"I’m not sure whether my gender, race, or discipline ever counted for or against me in my career, but I was aware of them"
For some time at the School of Biological Sciences, I realised I was in effect a triple minority in my School: a person from a BAME background, a Psychologist amongst Biologists, and the only woman with a full professorship.
Things have changed a bit since then, of course, but at the time, yes, I did feel the pressure. I’m not sure that any of those factors ever counted for or against me in my career, but I was aware of them.
I had quite a comfortable, middle-class upbringing, which perhaps insulated me from the racism that many others I know did experience. My father suffered quite a bit however, and in fact had a breakdown when I was a child. So I know it can happen – even if on the face of it, you seem to have everything going for you.
I’ve always chosen to put my time and effort into where I could really get things done, make a difference
I suppose I’m quite pragmatic by nature. I think that in life some attributes or circumstances are changeable; others – like my gender and background, for example – are unchangeable. So, I’ve always chosen to put my time and effort into where I could really get things done, make a difference.
I’ve actually had several careers. My first degree was in physics, which I taught in a secondary comprehensive in England for a couple of years. I was raising my kids at the same time as working towards a higher degree, in psychology. After I got my PhD, I worked with the Samaritans and trained as a bereavement counsellor too, though I never practised.
I was working as a Postdoc at the University of Surrey before a lectureship role arose here at Queen’s in the School of Biological Sciences, where I focus on global food security, nutrition, health and consumer issues. Food is a very complex thing. We worry about access to it, its quality, cost, origin, safety, production methods, storage, waste – and so on. And every single person will, to one degree or another, be involved in some aspect of the food chain today.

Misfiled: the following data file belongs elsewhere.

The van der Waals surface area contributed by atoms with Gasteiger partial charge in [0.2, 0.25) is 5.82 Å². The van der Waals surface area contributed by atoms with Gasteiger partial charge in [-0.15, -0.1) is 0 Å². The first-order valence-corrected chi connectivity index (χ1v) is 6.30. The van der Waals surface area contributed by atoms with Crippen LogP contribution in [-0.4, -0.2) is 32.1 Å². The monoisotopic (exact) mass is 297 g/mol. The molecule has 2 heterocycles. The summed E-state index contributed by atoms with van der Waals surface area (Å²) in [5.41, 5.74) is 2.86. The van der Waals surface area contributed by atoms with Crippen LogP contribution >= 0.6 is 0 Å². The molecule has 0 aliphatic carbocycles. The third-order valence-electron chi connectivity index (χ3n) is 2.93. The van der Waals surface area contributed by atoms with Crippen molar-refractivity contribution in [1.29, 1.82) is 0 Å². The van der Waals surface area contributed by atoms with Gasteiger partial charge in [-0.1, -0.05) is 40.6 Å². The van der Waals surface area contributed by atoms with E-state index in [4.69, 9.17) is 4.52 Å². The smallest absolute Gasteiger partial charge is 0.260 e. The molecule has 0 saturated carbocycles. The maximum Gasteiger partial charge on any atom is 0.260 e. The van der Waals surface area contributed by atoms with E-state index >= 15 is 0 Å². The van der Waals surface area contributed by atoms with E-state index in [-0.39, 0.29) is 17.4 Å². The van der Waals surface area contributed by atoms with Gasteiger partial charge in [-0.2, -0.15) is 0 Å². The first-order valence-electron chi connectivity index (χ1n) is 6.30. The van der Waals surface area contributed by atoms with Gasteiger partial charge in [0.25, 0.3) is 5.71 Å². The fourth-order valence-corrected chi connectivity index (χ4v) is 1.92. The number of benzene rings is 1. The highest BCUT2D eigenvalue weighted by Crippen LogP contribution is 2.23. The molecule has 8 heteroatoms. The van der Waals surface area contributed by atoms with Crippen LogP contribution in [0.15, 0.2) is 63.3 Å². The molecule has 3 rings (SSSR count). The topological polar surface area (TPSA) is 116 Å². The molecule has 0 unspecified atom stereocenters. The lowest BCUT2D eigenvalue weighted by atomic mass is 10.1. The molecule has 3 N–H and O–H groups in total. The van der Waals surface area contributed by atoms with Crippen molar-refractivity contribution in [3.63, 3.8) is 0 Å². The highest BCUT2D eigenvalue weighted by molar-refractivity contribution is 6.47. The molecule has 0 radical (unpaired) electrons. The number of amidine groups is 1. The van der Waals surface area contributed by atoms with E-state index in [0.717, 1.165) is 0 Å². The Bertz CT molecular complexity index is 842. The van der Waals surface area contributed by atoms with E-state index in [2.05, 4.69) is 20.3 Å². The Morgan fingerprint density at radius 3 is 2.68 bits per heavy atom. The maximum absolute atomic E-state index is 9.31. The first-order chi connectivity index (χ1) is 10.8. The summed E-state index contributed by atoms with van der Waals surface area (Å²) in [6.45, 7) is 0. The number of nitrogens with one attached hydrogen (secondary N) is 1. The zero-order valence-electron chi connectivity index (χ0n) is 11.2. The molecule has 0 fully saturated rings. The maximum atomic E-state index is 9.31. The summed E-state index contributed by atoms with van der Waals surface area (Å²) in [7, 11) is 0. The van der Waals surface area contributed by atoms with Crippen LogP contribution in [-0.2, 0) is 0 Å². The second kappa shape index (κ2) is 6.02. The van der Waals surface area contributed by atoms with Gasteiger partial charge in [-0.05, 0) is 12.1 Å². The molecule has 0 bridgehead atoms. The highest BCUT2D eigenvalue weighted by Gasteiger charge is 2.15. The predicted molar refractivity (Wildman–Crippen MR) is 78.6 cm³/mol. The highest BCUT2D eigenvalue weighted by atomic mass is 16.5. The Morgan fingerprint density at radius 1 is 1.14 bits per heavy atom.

I have no qualms about counselling, and have used it myself
As a psychologist, I have no qualms about counselling, and have used it myself. For example, I got divorced when my kids were still young and that was very difficult. I saw a counsellor a couple of times and found it very helpful. I wouldn’t hesitate to have a ‘top-up’ session again if I felt I needed it.
Don’t wait too long before discussing a problem
Which brings me to academic life today and its own constant stresses – to publish, review, attract grants and funding, supervise research and of course, teach students. There’s also a pastoral care element in what we do as lecturers. When it comes to helping students who are struggling, I often think they wait too long before they come to me to discuss a problem. Earlier is better. The sooner I know what the issue is, the more I can do to help.
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The sooner I know what the issue is, the more I can do